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Alphabet soup

Deciphering the Alphabet Soup of IoT Acronyms and Protocols

We've compiled all of the pertinent Internet of Things terminology you should be keeping your eye on.

As the Internet of Things (IoT) continues to grow, new information on emerging best practices, technical specifications, and design considerations continues to flood the market. It’s often difficult to be sure of which of these can be compared to others. New ideas and protocols are rapidly becoming available and some companies are pushing technologies that aren’t yet ready for prime time. This makes it even more confusing.

One of the most important decisions companies may be facing is which communication protocols to choose. This decision affects the hardware and what devices and functions are available. Communication protocols need to be grouped together, and, like puzzle pieces, only certain protocols will “connect” with each other.

Here’s a list of the most important protocols you should be keeping an eye on. This list is based on multiple factors from our research, including performance, latency, and interoperability, as well as current industry adoption levels.

If this list looks daunting, that’s all right. That’s the problem: It’s just a list. The protocols need to be organized in a way that allows a high-level understanding of the benefits and drawbacks of each.

The next section tries to make sense of all of these. So if you want to skip to the next paragraph, feel free.

IoT Protocols

Bluetooth Mesh Stack. Mesh networking specification being developed that specifies security, routing, and provisioning for mesh on Bluetooth networks.

Bluetooth PHY. The physical layer that supports the Bluetooth stack and profiles.

Dotdot. This is the ZCL application layer protocol modified to run over IP networks.

Ethernet AKA 802.3. Physical-layer standard that lets devices exchange data over wired Ethernet connections.

GAP. “Bluetooth Generic Access Profile.” It describes how two Bluetooth devices can find and communicate with each other.

GATT. Application profile for Bluetooth devices. It specifies how specific information is exchanged.

http. “Hyper Text Transfer Language.” It’s the application-layer language of the WWW. It lets data be quickly and easily transferred using URLs to specify resources’ locations.

IP. “Internet Protocol.” Routing layer for the WWW and most in-home computer networks.

Thread 1.1. Mesh networking specification that specifies security, routing, and provisioning. Thread gives a method for mapping protocols of low-power-devices to IP networks.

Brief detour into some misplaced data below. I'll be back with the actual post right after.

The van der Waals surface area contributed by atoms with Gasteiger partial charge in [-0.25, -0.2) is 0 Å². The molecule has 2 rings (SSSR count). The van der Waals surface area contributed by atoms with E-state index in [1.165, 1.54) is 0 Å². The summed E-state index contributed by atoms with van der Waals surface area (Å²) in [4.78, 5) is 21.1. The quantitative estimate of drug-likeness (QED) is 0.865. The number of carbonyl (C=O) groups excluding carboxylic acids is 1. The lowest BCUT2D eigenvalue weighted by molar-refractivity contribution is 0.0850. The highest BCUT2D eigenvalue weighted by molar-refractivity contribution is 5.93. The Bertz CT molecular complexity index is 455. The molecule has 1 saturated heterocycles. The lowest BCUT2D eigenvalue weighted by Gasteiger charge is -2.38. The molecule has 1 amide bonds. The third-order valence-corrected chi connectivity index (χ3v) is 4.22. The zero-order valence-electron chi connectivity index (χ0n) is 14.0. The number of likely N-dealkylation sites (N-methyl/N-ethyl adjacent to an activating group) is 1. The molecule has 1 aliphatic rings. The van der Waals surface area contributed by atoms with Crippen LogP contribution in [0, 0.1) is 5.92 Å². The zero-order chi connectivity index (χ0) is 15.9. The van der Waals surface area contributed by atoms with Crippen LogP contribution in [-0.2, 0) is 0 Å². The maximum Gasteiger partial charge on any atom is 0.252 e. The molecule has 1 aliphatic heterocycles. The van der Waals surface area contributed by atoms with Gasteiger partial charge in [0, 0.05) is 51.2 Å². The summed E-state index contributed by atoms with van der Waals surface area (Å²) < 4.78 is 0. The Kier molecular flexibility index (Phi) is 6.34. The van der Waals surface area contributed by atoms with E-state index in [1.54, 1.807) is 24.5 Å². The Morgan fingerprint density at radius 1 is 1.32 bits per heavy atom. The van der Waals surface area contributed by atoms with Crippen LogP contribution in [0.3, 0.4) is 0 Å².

Thread 2.0. Upcoming update to the Thread 1.1 specification. It is targeted at commercial applications and adds other new features.

Wi-Fi, aka 802.11. Physical-layer standard that lets devices exchange data over wireless links. The “802.11” stems from an IEEE working group.

ZCL. “ZigBee Cluster Library” A set of application layer protocols for how devices such as lights, sensors, and switches communicate with each other.

ZigBee Pro. Mesh networking specification that specifies security, routing, and provisioning. The name comes from “Zig Zag Bumble Bee” because the path of a message in a mesh network can be similar to a bee’s path.

ZigBee3. An upcoming update to ZigBee Pro specifications.

802.15.4. Physical-layer protocol designed for use by resource constrained devices. It focuses on giving battery-powered devices a long battery life by making the most common actions take less energy. The name comes from an IEEE working group.

With the critical protocols defined, the next step is to create an effective and efficient way of evaluating and comparing them. One way is to organize them into “protocol stacks.” A protocol stack shows which protocols can build on top of other protocols. Like puzzle pieces, only certain protocols “connect” to (sit on top of) other protocols.

A protocol stack must be used as a whole, so stacks must be compared to each other, rather than comparing separate parts of different stacks. This should eliminate much of the confusion around the IoT, which comes from not understanding what can be compared and which protocols can (and must) be paired together. Each stack consists of a three-layer model, as defined below:

Physical Layer: This layer describes how messages are physically exchanged. It describes what physical medium (cable, wireless) is used, what frequency (for wireless), and the message encoding scheme. This is how physical, measured events get translated into bits.

Routing Layer: Devices now have a way to exchange messages, but there also needs to be a set of rules governing how to get a message from one device to another when two devices aren’t close to each other. This layer explains how devices find each other and work together to get messages to devices not within range of the initiating device. The content of the message is unimportant for this layer. This layer focuses on delivery from point A to point B.

Application Layer: This layer explains the content of the messages. How do the bits translate into an action for a device? This layer describes what a “turn the light ON” or “DIM the light to 50%” message looks like. This lets devices work together to take action and communicate.

The table shows protocols from the list above organized into protocol stacks.


Now that the protocols are organized this way, you can evaluate each stack’s strengths and weakness and compare them based on project or product requirements.

Matt Smith, Head Engineer

Cortel Engineering

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